Now take it to the second stage – to number two if you like.  "Humanure" is a best selling book by Joe Jenkins which has gone through two editions and seven different prints since first published in 1995. It’s success has haunted Jenkins who, despite penning many works on myriad subjects, has since become a stalwart of every “and finally..” tv news segment slot that exists in the USA and one more for the BBC.

Joe Jenkin's book the "Humanure Handbook" also available free to download on his website otherwise known as "Humanure Headquarters" -
Jenkins highlights our acceptance of cattle and chicken manure as fertiliser when these contain so much more dangerous pathogens than human waste. And he puts his money where his mouth is – he’s fed his crops on his own family’s waste for more than 20 years without mishap.
Jenkins says the flush toilet, one of the perceived hallmarks of a civilised society, does nothing but transport a valuable food growing resource to the one place on where it can do the most possible harm - into the salt and fresh water eco systems.
Jenkins’ system is a mobile home type “dry” toilet which comes accompanied by a sack of earth, sawdust or (poetically) shredded junkmail. Then the results go into the centre of a great big compost heap with household and other waste on the outside. He points out that the heat generated in a typical compost heap (71 degrees centigrade) is more than enough to kill any pathogens and turn human waste into prime grade manure.
Those who have tried his methods enthuse online that his system is clean and odourless. Mails to his website include one from a relief worker based in a third world country, who, in the absence of a “proper” sewerage systems, has not only managed to prevent disease by halting the use of rivers or latrines (the contents of which inevitably find their way into rivers anyway), but claims to have helped increase local food production considerably in an area where locals can’t afford fertilisers and where animals don’t provide enough.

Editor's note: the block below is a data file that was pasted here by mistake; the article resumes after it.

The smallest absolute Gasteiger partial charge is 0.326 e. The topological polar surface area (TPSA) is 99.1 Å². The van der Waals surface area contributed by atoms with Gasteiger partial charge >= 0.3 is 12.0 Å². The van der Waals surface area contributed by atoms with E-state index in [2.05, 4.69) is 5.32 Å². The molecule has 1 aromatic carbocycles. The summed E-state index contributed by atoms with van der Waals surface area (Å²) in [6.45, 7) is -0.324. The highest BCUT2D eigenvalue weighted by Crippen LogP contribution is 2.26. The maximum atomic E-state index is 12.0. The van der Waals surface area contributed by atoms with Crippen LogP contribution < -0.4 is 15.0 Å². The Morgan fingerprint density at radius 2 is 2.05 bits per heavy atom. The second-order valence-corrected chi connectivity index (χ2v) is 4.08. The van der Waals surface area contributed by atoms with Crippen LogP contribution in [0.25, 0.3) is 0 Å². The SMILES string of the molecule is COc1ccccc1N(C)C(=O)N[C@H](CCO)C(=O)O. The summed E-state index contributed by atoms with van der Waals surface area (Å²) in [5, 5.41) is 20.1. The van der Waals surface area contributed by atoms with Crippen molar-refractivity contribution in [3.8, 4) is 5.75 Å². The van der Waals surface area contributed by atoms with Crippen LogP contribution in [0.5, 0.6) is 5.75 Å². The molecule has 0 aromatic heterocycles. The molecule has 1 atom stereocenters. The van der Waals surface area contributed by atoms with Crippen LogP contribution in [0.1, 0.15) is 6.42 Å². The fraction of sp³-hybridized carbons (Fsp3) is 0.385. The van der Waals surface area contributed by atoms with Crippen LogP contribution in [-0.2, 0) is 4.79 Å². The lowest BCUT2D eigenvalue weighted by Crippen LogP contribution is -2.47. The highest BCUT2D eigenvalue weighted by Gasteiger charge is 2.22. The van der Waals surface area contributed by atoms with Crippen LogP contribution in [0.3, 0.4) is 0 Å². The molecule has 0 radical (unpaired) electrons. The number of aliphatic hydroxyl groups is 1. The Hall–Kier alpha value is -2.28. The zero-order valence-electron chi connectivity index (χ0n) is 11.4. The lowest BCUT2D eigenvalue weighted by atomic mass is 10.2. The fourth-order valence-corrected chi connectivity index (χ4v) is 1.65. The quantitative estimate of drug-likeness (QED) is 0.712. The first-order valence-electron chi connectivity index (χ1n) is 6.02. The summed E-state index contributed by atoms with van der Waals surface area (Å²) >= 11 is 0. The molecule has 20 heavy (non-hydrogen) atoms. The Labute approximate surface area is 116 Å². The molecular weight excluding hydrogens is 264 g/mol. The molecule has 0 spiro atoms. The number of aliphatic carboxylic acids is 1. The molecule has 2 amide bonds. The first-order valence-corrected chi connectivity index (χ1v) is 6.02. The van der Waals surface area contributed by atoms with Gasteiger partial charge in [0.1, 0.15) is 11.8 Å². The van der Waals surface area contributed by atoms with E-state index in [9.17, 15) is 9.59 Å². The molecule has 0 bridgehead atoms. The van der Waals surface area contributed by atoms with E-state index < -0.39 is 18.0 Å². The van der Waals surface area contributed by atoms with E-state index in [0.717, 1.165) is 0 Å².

It’s not a new idea either. The late writer and environmentalist, John Seymour, the grandfather of modern self sufficiency and who inspired the tv series “The Good Life,” always maintained a “thunder box” at his smallholding farm in Wexford where he turned decades of human waste into quality fertiliser. Indeed some of the fertiliser you buy at the garden centre may already have been produced this way, Ringsend in Dublin is among those municipal sewerage plants which already turns human solids into commercial fertiliser.

John Seymour - the grandaddy of the modern self sufficiency movement
But while a “thunder box” is probably more suited to those with a few acres under them, the reuse of wazz in our own semi detached homestead was certainly something which could be considered as an idea to turbo charge our compost. Perhaps a lidded tub placed to one side in the downstairs loo – it could accompany the caddy to the Dalek each week?
So I’d even gotten as far as relating to “Her Outdoors” the idea of hanging up a sign in there, like one of those jokey “if you tinkle when you sprinkle” things but instead asking our guests to “tinkle for our vegetables.”
She, hitherto sitting in incredulous silence, suddenly  shot her arm out, flat hand forward, in the universal sign of “Halt Right There Mister!
And years of carpet running slugs, thiosulphinating onions and crowded kitchen windowsills all spilled out at once. It started with: “We are ABSOLUTELY NOT etc etc etc and did not end for a long, long time.”
It does make absolutely perfect environmental sense in every way. Just not in our household.
And it was at least worth the look on her face  ; )

something like this....